Inside the Ripley's Warehouse of Oddities

Apparently both of this elephant's two distinct trunks were fully functioning. i i

hide captionApparently both of this elephant's two distinct trunks were fully functioning.

Christopher Elliott
Apparently both of this elephant's two distinct trunks were fully functioning.

Apparently both of this elephant's two distinct trunks were fully functioning.

Christopher Elliott
Edward Meyer plays a Tibetan horn, used to call the faithful to prayer. i i

hide captionEdward Meyer plays a Tibetan horn, used to call the faithful to prayer.

Christopher Elliott
Edward Meyer plays a Tibetan horn, used to call the faithful to prayer.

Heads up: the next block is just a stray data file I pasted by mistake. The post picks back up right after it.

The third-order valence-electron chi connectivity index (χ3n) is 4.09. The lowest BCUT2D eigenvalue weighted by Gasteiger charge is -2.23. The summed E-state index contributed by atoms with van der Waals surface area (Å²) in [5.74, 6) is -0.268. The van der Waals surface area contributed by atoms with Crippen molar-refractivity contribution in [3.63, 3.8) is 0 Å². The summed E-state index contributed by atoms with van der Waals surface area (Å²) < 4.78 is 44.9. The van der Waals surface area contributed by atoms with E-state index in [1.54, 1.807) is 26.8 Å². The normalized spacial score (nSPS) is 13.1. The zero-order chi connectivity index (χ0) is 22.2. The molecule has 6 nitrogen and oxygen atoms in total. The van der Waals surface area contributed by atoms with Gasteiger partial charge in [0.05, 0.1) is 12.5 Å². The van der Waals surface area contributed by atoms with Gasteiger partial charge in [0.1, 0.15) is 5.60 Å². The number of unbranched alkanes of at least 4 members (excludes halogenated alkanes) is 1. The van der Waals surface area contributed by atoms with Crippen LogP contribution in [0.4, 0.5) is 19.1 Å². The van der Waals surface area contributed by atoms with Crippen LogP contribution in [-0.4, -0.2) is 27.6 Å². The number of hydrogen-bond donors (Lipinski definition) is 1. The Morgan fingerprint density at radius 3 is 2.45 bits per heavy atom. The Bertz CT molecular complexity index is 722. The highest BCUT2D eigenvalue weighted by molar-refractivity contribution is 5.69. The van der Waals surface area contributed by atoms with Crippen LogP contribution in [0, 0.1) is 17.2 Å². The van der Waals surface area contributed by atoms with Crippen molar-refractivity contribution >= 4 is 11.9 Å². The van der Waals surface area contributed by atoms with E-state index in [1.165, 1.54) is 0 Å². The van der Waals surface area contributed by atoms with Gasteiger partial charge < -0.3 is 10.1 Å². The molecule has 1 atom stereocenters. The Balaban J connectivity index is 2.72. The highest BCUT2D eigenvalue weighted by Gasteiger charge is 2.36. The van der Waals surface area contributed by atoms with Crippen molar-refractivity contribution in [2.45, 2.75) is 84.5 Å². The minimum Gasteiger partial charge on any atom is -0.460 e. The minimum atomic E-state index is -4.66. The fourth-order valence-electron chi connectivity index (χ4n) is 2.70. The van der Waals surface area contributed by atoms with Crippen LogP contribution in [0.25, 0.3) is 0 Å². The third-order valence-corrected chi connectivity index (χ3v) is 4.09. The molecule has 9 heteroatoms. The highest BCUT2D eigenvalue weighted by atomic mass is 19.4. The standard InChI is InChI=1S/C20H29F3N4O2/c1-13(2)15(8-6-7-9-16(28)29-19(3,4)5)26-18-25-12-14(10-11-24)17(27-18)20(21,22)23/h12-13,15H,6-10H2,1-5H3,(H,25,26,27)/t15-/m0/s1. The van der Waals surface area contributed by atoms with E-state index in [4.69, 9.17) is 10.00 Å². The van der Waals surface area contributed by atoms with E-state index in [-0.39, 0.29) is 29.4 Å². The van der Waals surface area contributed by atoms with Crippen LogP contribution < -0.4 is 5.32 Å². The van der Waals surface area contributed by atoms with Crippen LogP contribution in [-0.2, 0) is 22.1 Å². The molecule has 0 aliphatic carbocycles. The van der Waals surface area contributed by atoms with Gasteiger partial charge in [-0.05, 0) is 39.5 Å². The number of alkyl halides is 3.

Edward Meyer plays a Tibetan horn, used to call the faithful to prayer.

Christopher Elliott

For most people, Ripley is just another synonym for strange. Since Robert Ripley published his first Ripley's Believe It or Not cartoon nearly a century ago, the company that bears his name has expanded into a major franchise.

One of the company's signature attractions are its museums, which display the pieces from the Ripley collection of bizarre artifacts. Those include a mural made of postage stamps; the taxidermied head of an elephant with two trunks; and the world's most expensive limousine.

While awaiting display at one of the 26 Ripley museum locations around the world, pieces sit in an Orlando, Fla., warehouse about the size of a football field. Christopher Elliott tours this way station of the weird with its keeper, Edward Meyer.

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